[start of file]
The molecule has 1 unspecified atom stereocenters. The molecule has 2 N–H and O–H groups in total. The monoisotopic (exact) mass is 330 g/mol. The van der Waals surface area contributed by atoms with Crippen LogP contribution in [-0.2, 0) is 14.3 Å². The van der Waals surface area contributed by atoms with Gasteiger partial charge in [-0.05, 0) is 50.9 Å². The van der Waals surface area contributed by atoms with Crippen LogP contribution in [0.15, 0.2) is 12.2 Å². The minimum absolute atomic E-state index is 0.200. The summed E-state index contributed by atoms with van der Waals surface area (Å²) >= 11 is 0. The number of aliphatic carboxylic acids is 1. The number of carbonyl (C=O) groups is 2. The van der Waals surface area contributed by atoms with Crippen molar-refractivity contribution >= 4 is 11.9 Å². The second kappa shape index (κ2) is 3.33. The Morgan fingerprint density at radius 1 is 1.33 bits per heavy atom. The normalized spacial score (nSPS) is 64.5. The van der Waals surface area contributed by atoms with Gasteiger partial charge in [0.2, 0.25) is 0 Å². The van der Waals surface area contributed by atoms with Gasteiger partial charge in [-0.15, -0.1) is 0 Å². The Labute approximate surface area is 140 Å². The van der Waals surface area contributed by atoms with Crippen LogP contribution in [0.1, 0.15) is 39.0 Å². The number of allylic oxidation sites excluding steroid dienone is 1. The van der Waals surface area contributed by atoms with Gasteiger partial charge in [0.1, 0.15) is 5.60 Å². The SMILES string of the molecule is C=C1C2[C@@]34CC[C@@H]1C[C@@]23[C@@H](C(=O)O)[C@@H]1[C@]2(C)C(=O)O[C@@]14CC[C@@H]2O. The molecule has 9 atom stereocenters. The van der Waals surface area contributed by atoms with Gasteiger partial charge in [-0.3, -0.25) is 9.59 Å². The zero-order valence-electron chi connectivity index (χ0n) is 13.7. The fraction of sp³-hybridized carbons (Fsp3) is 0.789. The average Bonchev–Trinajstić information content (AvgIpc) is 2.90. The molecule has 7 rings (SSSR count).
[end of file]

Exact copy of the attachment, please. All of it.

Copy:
The molecule has 1 unspecified atom stereocenters. The molecule has 2 N–H and O–H groups in total. The monoisotopic (exact) mass is 330 g/mol. The van der Waals surface area contributed by atoms with Crippen LogP contribution in [-0.2, 0) is 14.3 Å². The van der Waals surface area contributed by atoms with Gasteiger partial charge in [-0.05, 0) is 50.9 Å². The van der Waals surface area contributed by atoms with Crippen LogP contribution in [0.15, 0.2) is 12.2 Å². The minimum absolute atomic E-state index is 0.200. The summed E-state index contributed by atoms with van der Waals surface area (Å²) >= 11 is 0. The number of aliphatic carboxylic acids is 1. The number of carbonyl (C=O) groups is 2. The van der Waals surface area contributed by atoms with Crippen molar-refractivity contribution >= 4 is 11.9 Å². The second kappa shape index (κ2) is 3.33. The Morgan fingerprint density at radius 1 is 1.33 bits per heavy atom. The normalized spacial score (nSPS) is 64.5. The van der Waals surface area contributed by atoms with Gasteiger partial charge in [0.2, 0.25) is 0 Å². The van der Waals surface area contributed by atoms with Gasteiger partial charge in [-0.15, -0.1) is 0 Å². The Labute approximate surface area is 140 Å². The van der Waals surface area contributed by atoms with Crippen LogP contribution in [0.1, 0.15) is 39.0 Å². The number of allylic oxidation sites excluding steroid dienone is 1. The van der Waals surface area contributed by atoms with Gasteiger partial charge in [0.1, 0.15) is 5.60 Å². The SMILES string of the molecule is C=C1C2[C@@]34CC[C@@H]1C[C@@]23[C@@H](C(=O)O)[C@@H]1[C@]2(C)C(=O)O[C@@]14CC[C@@H]2O. The molecule has 9 atom stereocenters. The van der Waals surface area contributed by atoms with Gasteiger partial charge in [-0.3, -0.25) is 9.59 Å². The zero-order valence-electron chi connectivity index (χ0n) is 13.7. The fraction of sp³-hybridized carbons (Fsp3) is 0.789. The average Bonchev–Trinajstić information content (AvgIpc) is 2.90. The molecule has 7 rings (SSSR count).